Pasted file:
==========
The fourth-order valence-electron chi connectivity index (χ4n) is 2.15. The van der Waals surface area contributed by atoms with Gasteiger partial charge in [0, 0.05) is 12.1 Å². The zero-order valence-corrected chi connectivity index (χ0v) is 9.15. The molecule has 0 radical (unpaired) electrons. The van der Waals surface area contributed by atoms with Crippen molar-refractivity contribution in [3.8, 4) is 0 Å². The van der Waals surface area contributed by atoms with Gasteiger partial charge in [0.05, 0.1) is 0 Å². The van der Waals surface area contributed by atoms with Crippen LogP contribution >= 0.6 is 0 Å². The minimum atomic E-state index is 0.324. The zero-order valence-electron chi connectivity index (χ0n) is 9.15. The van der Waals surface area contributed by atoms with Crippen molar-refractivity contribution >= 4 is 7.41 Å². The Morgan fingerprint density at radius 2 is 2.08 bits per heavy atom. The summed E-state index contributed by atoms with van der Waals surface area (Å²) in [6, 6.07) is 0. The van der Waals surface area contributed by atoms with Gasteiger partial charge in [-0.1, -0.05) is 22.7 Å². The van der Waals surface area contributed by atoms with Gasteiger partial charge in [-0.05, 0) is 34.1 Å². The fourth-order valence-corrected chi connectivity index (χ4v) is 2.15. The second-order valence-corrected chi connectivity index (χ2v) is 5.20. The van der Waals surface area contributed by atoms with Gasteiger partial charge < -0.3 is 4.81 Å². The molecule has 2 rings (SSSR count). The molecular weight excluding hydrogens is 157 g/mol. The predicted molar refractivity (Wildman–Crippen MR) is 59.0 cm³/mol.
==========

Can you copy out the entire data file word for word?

The fourth-order valence-electron chi connectivity index (χ4n) is 2.15. The van der Waals surface area contributed by atoms with Gasteiger partial charge in [0, 0.05) is 12.1 Å². The zero-order valence-corrected chi connectivity index (χ0v) is 9.15. The molecule has 0 radical (unpaired) electrons. The van der Waals surface area contributed by atoms with Crippen molar-refractivity contribution in [3.8, 4) is 0 Å². The van der Waals surface area contributed by atoms with Gasteiger partial charge in [0.05, 0.1) is 0 Å². The van der Waals surface area contributed by atoms with Crippen LogP contribution >= 0.6 is 0 Å². The minimum atomic E-state index is 0.324. The zero-order valence-electron chi connectivity index (χ0n) is 9.15. The van der Waals surface area contributed by atoms with Crippen molar-refractivity contribution >= 4 is 7.41 Å². The Morgan fingerprint density at radius 2 is 2.08 bits per heavy atom. The summed E-state index contributed by atoms with van der Waals surface area (Å²) in [6, 6.07) is 0. The van der Waals surface area contributed by atoms with Gasteiger partial charge in [-0.1, -0.05) is 22.7 Å². The van der Waals surface area contributed by atoms with Gasteiger partial charge in [-0.05, 0) is 34.1 Å². The fourth-order valence-corrected chi connectivity index (χ4v) is 2.15. The second-order valence-corrected chi connectivity index (χ2v) is 5.20. The van der Waals surface area contributed by atoms with Gasteiger partial charge < -0.3 is 4.81 Å². The molecule has 2 rings (SSSR count). The molecular weight excluding hydrogens is 157 g/mol. The predicted molar refractivity (Wildman–Crippen MR) is 59.0 cm³/mol.